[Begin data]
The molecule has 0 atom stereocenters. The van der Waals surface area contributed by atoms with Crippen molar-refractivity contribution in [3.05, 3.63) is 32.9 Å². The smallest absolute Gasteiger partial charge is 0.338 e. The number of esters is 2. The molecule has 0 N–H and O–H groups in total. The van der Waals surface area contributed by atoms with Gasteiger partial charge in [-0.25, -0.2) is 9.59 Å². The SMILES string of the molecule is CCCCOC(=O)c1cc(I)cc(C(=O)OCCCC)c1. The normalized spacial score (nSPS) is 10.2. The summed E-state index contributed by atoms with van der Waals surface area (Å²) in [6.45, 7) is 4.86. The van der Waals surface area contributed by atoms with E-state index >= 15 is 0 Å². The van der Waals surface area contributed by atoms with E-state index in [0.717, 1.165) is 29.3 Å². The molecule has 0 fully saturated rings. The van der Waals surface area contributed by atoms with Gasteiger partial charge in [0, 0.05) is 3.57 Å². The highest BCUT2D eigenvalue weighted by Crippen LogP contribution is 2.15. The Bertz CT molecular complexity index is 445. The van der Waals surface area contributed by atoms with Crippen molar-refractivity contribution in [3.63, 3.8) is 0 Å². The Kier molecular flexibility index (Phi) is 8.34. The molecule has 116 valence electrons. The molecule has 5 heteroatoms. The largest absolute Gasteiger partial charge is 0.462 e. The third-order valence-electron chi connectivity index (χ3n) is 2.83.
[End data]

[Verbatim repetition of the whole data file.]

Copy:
The molecule has 0 atom stereocenters. The van der Waals surface area contributed by atoms with Crippen molar-refractivity contribution in [3.05, 3.63) is 32.9 Å². The smallest absolute Gasteiger partial charge is 0.338 e. The number of esters is 2. The molecule has 0 N–H and O–H groups in total. The van der Waals surface area contributed by atoms with Gasteiger partial charge in [-0.25, -0.2) is 9.59 Å². The SMILES string of the molecule is CCCCOC(=O)c1cc(I)cc(C(=O)OCCCC)c1. The normalized spacial score (nSPS) is 10.2. The summed E-state index contributed by atoms with van der Waals surface area (Å²) in [6.45, 7) is 4.86. The van der Waals surface area contributed by atoms with E-state index >= 15 is 0 Å². The van der Waals surface area contributed by atoms with E-state index in [0.717, 1.165) is 29.3 Å². The molecule has 0 fully saturated rings. The van der Waals surface area contributed by atoms with Gasteiger partial charge in [0, 0.05) is 3.57 Å². The highest BCUT2D eigenvalue weighted by Crippen LogP contribution is 2.15. The Bertz CT molecular complexity index is 445. The van der Waals surface area contributed by atoms with Crippen molar-refractivity contribution in [3.63, 3.8) is 0 Å². The Kier molecular flexibility index (Phi) is 8.34. The molecule has 116 valence electrons. The molecule has 5 heteroatoms. The largest absolute Gasteiger partial charge is 0.462 e. The third-order valence-electron chi connectivity index (χ3n) is 2.83.